Chen, W., D. A. Golden, and F. Critzer.  2014.  Salmonella Survival and Differential Expression of Fatty Acid Biosynthesis Associated Genes in a Low Water Activity Food.  Lett. Appl. Microbiol. 59(2): 133-138.
Luo, Y.C., Y. Zhang, K. Pan, F.J. Critzer, P.M. Davidson, and Q. Zhong. Self-emulsification of Alkaline-dissoved Clove Bud Oil by Whey Protein, Gum Arabic, Lecithin, and Their Combinations. J. Agric. Food Chem. 62 (19) 4417-4424.
Andino, A., S. Pendelton, N. Zhang, W. Chen, F. Critzer, and I. Hanning. 2014. Survival of Salmonella enterica in poultry feed is strain dependent. Poult Sci. 93(2):441-447.
Davidson, P.M., F.J. Critzer, and T.M. Taylor. 2013. Naturally Occurring Antimicrobials for Minimally Processed Foods. Ann. Rev. Food Sci. Technol. 4: 163-190.
Critzer, F.J. and M.P. Doyle. 2010. Microbial Ecology of Foodborne Pathogens Associated with Produce. Curr. Opin. Biotechnol. 21(2): 125-130.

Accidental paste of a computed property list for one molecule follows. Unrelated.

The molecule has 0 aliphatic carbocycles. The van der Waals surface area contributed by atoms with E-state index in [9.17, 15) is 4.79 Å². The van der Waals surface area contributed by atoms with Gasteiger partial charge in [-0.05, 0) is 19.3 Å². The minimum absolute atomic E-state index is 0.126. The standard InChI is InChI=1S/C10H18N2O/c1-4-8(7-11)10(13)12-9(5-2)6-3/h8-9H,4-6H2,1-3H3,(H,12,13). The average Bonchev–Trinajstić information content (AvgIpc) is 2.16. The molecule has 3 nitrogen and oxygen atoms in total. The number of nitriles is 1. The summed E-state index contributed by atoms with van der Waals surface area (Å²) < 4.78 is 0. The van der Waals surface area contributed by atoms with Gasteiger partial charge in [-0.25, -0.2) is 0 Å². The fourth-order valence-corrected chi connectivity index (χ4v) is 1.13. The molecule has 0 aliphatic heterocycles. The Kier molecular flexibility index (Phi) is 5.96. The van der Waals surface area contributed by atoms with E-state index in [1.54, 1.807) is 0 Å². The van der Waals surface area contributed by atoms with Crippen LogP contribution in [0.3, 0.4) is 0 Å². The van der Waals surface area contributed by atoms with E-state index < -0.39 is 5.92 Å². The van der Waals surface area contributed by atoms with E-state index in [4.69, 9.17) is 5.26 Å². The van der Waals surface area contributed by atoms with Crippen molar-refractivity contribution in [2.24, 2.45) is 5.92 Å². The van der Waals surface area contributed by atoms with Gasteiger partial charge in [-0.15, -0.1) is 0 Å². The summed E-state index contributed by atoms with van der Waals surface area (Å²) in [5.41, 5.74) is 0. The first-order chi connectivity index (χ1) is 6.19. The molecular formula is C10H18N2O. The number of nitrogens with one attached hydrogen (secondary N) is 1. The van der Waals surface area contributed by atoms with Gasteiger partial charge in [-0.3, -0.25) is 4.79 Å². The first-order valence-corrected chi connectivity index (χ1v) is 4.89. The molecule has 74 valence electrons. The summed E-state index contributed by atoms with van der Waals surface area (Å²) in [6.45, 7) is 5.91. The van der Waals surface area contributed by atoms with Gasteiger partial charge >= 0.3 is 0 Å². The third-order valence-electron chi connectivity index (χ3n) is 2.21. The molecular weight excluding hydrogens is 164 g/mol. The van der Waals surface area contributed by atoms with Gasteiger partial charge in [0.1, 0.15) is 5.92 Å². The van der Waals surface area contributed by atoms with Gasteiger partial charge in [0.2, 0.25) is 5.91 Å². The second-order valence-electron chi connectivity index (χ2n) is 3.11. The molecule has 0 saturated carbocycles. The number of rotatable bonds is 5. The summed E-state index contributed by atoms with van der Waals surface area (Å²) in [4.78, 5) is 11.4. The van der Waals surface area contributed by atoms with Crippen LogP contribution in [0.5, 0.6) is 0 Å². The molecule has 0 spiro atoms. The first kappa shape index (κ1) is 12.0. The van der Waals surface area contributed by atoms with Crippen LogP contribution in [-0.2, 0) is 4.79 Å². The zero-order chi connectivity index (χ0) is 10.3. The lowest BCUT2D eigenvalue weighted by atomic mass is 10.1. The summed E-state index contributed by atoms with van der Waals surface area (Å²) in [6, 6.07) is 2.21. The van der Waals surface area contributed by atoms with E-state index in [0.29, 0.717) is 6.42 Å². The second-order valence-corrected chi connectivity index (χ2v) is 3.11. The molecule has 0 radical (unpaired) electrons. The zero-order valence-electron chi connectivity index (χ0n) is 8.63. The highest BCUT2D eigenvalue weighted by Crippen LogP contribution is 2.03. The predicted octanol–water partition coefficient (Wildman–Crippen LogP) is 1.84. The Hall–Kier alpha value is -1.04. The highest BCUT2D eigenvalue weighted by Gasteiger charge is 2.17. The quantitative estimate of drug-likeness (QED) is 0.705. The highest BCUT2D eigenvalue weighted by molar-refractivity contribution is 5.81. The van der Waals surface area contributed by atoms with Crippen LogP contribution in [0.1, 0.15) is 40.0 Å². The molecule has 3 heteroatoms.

Critzer, F.J., D.H. D’Souza, A.M. Saxton, D.A. Golden. 2010. Increased Transcription of the Phosphate Specific Transport (Pst) System of Escherichia coli O157:H7 After Exposure to Sodium Benzoate. J. Food Prot. 73(5): 819-824.
D'Souza D.H., Critzer F.J., Golden D.A. 2009. Real-Time Reverse-Transcriptase Polymerase Chain Reaction for the Rapid Detection of Salmonella Using invA Primers. Foodborne Path. Dis. 6:1097-1106.
Critzer, F.J., D.H. D’Souza, and D.A. Golden. 2008. Transcription analysis of stx1, marA, and eaeA genes in Escherichia coli O157:H7 treated with sodium benzoate. J. Food Prot. 71(7): 1469-1474.
Pedigo, A.S., F.J. Critzer, and D.A. Golden. 2007. Inactivation of Escherichia coli O157:H7 in apple juice as affected by cranberry juice concentration and holding temperature. Food Prot. Trends 27(12): 952-956.
Critzer, F.J., K. Kelly-Wintenberg, S. South, J.R. Roth, and D.A. Golden. 2007. Atmospheric plasma inactivation of foodborne pathogens on fresh produce surfaces. J. Food Prot. 70(10): 2290-2296.
Kayes, M.M., F.J. Critzer, K. Kelly-Wintenberg, J.R. Roth, T.C. Montie, and D.A. Golden. 2006. Inactivation of foodborne pathogens using a one atmosphere uniform glow discharge plasma. Foodborne Path. Dis. 4(1):50-59..